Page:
Madison, half Mason's age, improved his language, proposing a crucial change to the clause on religious liberty. Mason's draft, reflecting a hundred years of liberal thought going back to John Locke, called for "the fullest toleration in the exercise of religion." Yet this did not seem liberal enough for Madison. Toleration implies those who tolerate: superiors who grant freedom to others. But who can be trusted to pass such judgments, even if the judgment is to live and let live? Judges may change their minds. The Anglican establishment of Virginia, compared with established churches in other colonies, had been fairly tolerant—except when it hadn't, and then it made water in Baptists' faces. So Madison prepared an amendment. "All men are equally entitled to the full and free exercise" of religion. No one could be said to allow men to worship as they wished: they worshipped as they wished because it was their right as men. Madison's language shifted the ground of religious liberty from a tolerant society or state, to human nature, and lifted the Declaration of Rights from an event in Virginia history to a landmark of world intellectual history.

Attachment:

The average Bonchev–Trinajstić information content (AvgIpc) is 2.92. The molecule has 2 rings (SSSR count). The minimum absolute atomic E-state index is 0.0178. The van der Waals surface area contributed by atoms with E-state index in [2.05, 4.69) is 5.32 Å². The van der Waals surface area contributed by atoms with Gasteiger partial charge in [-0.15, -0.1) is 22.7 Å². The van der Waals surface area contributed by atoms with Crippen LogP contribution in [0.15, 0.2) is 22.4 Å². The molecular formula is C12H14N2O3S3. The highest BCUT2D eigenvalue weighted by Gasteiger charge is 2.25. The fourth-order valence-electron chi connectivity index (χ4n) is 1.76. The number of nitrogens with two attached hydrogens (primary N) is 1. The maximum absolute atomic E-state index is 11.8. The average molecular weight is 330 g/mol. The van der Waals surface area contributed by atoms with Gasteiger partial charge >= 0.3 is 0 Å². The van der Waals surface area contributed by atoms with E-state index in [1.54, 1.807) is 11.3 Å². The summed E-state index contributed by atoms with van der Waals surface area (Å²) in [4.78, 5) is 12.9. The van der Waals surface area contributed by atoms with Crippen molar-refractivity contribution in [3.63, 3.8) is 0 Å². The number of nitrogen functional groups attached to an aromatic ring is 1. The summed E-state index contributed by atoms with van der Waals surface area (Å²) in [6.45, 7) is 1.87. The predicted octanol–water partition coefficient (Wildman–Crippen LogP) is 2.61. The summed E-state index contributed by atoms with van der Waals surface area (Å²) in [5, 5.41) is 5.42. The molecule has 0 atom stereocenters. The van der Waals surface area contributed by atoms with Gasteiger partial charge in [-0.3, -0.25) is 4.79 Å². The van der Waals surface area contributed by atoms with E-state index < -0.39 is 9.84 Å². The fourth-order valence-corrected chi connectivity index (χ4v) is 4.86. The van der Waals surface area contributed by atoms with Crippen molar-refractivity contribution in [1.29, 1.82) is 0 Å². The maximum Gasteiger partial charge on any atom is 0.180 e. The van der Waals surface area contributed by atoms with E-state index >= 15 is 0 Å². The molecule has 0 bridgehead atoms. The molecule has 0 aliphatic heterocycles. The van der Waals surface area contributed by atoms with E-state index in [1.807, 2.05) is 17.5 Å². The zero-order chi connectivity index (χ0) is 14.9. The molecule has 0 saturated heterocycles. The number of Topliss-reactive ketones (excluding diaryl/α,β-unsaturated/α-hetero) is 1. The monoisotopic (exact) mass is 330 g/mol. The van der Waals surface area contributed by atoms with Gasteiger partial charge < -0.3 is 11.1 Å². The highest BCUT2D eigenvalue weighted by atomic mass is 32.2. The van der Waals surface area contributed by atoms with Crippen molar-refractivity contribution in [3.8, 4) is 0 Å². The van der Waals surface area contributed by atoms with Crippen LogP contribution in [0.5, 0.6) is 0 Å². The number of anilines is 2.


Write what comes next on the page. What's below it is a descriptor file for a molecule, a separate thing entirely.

-Richard Brookhiser, James Madison
As a history major, I am sort of embarrassed by the gaps in my knowledge. The Reconstruction era and the fate of the freed slaves post-Appomattox is an
At 959 pages, Chernow might have benefited from a stronger editor. Still, he tells a tale crucial to the understanding of the United States of America.
"How does one seek union with God?"
"The harder you seek, the more distance you create between Him and you."
"So what does one do about the distance."
"Understand that it isn't there."
"Does that mean that God and I are one?"
"Not one. Not two."
"How is that possible?"
"The sun and its light, the ocean and the wave, the singer and his song—not one. Not two."
-Anthony de Mello, One Minute Wisdom
Monday, April 22, 2019
................................................John Bell Condliffe: